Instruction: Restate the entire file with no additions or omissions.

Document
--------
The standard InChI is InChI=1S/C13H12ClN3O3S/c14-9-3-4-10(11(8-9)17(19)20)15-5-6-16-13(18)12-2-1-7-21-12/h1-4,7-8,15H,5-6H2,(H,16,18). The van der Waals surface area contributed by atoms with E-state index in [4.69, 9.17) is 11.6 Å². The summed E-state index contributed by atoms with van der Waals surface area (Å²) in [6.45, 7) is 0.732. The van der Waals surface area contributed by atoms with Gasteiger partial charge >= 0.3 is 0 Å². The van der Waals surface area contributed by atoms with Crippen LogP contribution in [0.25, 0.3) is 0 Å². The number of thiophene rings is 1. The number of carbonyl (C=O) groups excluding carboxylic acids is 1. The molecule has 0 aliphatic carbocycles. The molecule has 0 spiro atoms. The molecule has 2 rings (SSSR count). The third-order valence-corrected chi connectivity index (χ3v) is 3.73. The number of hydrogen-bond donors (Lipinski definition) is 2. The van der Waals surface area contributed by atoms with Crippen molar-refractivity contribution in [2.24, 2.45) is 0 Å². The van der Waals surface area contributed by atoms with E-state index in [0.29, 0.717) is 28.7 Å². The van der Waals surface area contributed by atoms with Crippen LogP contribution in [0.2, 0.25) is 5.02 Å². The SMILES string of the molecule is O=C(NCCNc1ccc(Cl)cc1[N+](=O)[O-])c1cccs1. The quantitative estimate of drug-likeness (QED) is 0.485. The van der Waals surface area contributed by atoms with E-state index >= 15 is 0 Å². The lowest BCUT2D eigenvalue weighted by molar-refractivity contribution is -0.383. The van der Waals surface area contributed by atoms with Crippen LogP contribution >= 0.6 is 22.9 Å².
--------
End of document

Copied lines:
The standard InChI is InChI=1S/C13H12ClN3O3S/c14-9-3-4-10(11(8-9)17(19)20)15-5-6-16-13(18)12-2-1-7-21-12/h1-4,7-8,15H,5-6H2,(H,16,18). The van der Waals surface area contributed by atoms with E-state index in [4.69, 9.17) is 11.6 Å². The summed E-state index contributed by atoms with van der Waals surface area (Å²) in [6.45, 7) is 0.732. The van der Waals surface area contributed by atoms with Gasteiger partial charge >= 0.3 is 0 Å². The van der Waals surface area contributed by atoms with Crippen LogP contribution in [0.25, 0.3) is 0 Å². The number of thiophene rings is 1. The number of carbonyl (C=O) groups excluding carboxylic acids is 1. The molecule has 0 aliphatic carbocycles. The molecule has 0 spiro atoms. The molecule has 2 rings (SSSR count). The third-order valence-corrected chi connectivity index (χ3v) is 3.73. The number of hydrogen-bond donors (Lipinski definition) is 2. The van der Waals surface area contributed by atoms with Crippen molar-refractivity contribution in [2.24, 2.45) is 0 Å². The van der Waals surface area contributed by atoms with E-state index in [0.29, 0.717) is 28.7 Å². The van der Waals surface area contributed by atoms with Crippen LogP contribution in [0.2, 0.25) is 5.02 Å². The SMILES string of the molecule is O=C(NCCNc1ccc(Cl)cc1[N+](=O)[O-])c1cccs1. The quantitative estimate of drug-likeness (QED) is 0.485. The van der Waals surface area contributed by atoms with E-state index >= 15 is 0 Å². The lowest BCUT2D eigenvalue weighted by molar-refractivity contribution is -0.383. The van der Waals surface area contributed by atoms with Crippen LogP contribution >= 0.6 is 22.9 Å².